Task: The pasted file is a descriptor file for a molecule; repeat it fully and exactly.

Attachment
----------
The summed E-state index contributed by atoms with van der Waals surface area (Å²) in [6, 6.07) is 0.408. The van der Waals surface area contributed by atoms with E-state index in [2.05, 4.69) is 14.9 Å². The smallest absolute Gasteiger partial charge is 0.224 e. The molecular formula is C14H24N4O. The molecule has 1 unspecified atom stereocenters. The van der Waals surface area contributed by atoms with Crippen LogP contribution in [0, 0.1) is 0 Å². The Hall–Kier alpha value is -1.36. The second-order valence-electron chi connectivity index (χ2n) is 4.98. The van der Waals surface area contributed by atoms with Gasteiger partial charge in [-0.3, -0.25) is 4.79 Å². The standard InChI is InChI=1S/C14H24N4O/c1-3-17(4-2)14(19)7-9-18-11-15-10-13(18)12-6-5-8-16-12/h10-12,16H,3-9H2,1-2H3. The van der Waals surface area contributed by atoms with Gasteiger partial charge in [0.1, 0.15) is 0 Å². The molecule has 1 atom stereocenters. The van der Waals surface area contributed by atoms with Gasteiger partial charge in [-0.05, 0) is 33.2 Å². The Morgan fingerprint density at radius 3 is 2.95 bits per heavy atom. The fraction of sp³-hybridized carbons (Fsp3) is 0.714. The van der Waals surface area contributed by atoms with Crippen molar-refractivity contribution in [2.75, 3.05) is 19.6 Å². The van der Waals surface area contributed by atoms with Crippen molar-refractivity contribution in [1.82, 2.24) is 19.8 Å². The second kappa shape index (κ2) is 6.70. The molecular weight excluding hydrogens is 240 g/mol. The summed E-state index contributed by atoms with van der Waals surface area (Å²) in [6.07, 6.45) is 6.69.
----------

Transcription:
The summed E-state index contributed by atoms with van der Waals surface area (Å²) in [6, 6.07) is 0.408. The van der Waals surface area contributed by atoms with E-state index in [2.05, 4.69) is 14.9 Å². The smallest absolute Gasteiger partial charge is 0.224 e. The molecular formula is C14H24N4O. The molecule has 1 unspecified atom stereocenters. The van der Waals surface area contributed by atoms with Crippen LogP contribution in [0, 0.1) is 0 Å². The Hall–Kier alpha value is -1.36. The second-order valence-electron chi connectivity index (χ2n) is 4.98. The van der Waals surface area contributed by atoms with Gasteiger partial charge in [-0.3, -0.25) is 4.79 Å². The standard InChI is InChI=1S/C14H24N4O/c1-3-17(4-2)14(19)7-9-18-11-15-10-13(18)12-6-5-8-16-12/h10-12,16H,3-9H2,1-2H3. The van der Waals surface area contributed by atoms with Gasteiger partial charge in [0.1, 0.15) is 0 Å². The molecule has 1 atom stereocenters. The van der Waals surface area contributed by atoms with Gasteiger partial charge in [-0.05, 0) is 33.2 Å². The Morgan fingerprint density at radius 3 is 2.95 bits per heavy atom. The fraction of sp³-hybridized carbons (Fsp3) is 0.714. The van der Waals surface area contributed by atoms with Crippen molar-refractivity contribution in [2.75, 3.05) is 19.6 Å². The van der Waals surface area contributed by atoms with Crippen molar-refractivity contribution in [1.82, 2.24) is 19.8 Å². The second kappa shape index (κ2) is 6.70. The molecular weight excluding hydrogens is 240 g/mol. The summed E-state index contributed by atoms with van der Waals surface area (Å²) in [6.07, 6.45) is 6.69.